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Research in the news: Spotting the knowledge gaps in biological species data

Jim Shelton / Yale News
Tuesday, September 8, 2015

Wealthy, emerging countries that are home to some of the most threatened animals on Earth are also the very places where biological records about animals are most sparse.

A comprehensive survey of global species distribution data, conducted in conjunction with the Yale-based Map of Life team, found that few records are accessible for Brazil, China, India, and several other large, emerging economies.

The survey results appear in the journal Nature Communications. The scientists investigated millions of records about the distribution of all known species of mammals, birds, and amphibians. Most of the records came from natural history museums or regional field surveys that make such information available.

“In our study we show that in most parts of the world, and even in many well-off countries, way too little data has been collected or shared to guide conservation and sustainable resource use,” said co-author Walter Jetz, a Yale University associate professor of ecology and evolutionary biology, and director of the Yale Program in Spatial Biodiversity Science & Conservation.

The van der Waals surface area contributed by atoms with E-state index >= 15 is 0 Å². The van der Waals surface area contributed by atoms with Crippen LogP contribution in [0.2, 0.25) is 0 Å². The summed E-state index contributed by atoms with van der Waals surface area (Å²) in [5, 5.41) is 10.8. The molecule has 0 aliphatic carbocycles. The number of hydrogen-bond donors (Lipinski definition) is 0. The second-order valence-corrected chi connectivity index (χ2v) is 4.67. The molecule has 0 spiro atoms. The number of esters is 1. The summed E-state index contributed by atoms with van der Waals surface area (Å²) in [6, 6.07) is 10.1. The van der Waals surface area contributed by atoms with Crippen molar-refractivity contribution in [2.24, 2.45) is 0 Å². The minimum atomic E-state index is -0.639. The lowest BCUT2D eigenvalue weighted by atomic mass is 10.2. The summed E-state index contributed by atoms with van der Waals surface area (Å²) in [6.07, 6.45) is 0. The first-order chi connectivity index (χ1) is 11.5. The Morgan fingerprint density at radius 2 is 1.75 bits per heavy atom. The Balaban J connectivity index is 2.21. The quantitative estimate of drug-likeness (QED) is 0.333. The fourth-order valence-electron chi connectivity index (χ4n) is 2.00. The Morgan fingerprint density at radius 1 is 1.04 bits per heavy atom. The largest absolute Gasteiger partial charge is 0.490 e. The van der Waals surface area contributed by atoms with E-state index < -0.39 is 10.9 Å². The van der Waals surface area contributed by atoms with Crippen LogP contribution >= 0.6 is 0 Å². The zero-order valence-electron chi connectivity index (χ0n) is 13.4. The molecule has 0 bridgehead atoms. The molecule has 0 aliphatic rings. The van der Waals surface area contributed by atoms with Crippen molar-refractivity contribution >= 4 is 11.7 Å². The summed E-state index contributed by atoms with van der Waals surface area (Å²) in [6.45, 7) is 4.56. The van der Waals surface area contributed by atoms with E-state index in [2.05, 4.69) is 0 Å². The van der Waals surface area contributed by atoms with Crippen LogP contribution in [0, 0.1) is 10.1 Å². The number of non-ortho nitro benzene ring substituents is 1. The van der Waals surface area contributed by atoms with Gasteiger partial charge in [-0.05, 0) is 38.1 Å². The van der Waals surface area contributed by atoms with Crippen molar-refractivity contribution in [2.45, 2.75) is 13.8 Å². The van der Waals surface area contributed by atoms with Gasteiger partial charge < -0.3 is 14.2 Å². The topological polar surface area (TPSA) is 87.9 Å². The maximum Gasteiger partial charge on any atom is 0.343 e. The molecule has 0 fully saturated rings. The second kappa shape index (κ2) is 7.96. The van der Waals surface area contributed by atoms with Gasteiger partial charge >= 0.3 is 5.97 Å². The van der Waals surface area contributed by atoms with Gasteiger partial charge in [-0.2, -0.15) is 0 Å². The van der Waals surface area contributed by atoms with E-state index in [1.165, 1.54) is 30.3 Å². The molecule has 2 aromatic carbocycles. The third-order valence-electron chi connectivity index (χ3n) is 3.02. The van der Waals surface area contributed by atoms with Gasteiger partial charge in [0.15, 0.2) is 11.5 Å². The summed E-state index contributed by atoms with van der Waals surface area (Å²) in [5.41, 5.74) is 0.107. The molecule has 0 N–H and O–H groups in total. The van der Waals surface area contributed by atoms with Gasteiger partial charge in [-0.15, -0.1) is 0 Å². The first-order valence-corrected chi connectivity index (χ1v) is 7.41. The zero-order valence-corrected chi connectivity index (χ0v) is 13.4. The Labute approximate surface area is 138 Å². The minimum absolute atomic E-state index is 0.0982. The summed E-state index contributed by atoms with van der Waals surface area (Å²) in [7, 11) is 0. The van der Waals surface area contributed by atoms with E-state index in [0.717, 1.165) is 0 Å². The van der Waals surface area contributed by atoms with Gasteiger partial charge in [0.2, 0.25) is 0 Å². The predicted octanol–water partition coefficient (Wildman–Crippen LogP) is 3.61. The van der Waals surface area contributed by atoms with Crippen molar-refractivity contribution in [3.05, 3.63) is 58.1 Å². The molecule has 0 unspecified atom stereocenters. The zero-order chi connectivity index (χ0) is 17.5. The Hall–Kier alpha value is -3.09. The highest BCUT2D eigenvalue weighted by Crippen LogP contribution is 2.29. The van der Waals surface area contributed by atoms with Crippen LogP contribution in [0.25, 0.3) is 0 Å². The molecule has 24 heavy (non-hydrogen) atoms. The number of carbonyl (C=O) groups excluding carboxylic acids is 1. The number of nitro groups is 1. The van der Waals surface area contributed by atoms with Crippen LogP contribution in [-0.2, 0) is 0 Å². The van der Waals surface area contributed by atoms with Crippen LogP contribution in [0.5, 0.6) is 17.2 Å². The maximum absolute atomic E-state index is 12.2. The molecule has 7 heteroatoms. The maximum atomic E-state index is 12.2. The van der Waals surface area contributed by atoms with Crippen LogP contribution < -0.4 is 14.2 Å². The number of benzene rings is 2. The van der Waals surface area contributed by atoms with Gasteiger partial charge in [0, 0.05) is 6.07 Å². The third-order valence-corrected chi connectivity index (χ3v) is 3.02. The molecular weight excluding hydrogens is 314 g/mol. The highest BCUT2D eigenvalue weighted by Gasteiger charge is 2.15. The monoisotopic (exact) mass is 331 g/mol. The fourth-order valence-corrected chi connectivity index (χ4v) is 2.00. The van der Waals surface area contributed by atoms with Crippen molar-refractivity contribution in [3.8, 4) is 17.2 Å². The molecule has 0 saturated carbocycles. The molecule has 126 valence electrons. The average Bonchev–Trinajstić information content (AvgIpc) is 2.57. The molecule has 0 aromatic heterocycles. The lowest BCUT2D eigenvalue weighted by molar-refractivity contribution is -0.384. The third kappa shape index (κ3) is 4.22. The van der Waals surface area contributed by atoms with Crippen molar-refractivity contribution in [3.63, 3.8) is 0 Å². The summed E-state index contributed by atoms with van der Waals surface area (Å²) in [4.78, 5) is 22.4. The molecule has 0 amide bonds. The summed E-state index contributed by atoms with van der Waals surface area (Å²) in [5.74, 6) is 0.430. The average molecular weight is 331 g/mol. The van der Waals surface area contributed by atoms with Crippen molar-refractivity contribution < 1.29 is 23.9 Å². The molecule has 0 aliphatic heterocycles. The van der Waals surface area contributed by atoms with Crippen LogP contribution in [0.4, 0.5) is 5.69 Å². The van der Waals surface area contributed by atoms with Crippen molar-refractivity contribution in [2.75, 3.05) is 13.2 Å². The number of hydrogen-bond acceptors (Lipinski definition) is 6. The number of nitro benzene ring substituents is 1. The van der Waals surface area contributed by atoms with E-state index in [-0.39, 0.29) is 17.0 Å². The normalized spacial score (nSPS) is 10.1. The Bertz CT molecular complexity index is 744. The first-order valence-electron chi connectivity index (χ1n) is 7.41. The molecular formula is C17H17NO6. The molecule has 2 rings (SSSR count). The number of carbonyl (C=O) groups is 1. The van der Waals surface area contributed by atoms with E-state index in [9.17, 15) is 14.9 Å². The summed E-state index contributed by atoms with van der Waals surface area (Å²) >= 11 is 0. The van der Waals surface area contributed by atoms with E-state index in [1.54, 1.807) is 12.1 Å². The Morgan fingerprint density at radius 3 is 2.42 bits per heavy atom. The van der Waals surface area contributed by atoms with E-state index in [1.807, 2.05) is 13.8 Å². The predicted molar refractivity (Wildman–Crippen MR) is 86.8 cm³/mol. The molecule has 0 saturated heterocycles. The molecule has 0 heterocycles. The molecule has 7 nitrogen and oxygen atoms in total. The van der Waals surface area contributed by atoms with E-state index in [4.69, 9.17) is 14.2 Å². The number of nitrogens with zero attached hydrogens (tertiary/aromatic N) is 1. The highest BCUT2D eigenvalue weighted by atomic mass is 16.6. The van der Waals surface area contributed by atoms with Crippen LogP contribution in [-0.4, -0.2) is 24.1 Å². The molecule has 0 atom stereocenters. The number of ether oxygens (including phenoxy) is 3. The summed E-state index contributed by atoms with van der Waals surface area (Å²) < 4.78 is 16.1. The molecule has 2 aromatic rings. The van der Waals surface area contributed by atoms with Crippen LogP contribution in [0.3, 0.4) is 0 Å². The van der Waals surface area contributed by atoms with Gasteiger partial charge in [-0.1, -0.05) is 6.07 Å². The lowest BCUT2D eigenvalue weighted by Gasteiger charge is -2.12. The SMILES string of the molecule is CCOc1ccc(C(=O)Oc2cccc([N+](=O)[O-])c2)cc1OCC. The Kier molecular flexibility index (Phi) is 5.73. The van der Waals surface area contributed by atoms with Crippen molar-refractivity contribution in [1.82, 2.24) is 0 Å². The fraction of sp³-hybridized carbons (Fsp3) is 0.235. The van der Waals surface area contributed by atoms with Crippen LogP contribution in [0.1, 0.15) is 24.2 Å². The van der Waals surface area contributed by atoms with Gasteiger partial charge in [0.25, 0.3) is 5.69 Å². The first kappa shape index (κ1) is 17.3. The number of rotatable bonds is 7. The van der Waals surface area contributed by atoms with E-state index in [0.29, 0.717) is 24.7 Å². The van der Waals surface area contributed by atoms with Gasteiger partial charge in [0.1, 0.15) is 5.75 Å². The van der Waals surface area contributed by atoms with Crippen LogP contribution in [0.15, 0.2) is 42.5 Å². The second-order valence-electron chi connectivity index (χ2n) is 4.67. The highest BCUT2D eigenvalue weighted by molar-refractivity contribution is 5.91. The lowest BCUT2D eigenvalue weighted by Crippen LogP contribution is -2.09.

Jetz is the guiding force behind Map of Life, a project that assembles and integrates multiple sources of data about species distributions worldwide, including a mobile app. “More international data sharing is critical, and efforts such as Map of Life can help guide the efficient collection and use of new information,” Jetz said.

The new study sheds light on exactly where species information is most needed. “Until now it was thought that the largest data gaps were in tropical developing countries, that are rich in biodiversity but often lack the resources to study it,” said lead author Carsten Meyer of the University of Göttingen. “Our study adjusts and refines this impression and demonstrates the need to carefully assess and close these gaps.”

Additional co-authors of the study are Holger Kreft of the University of Göttingen and Rob Guralnick of the University of Florida-Gainesville.

For more information about the Map of Life, visit the website.

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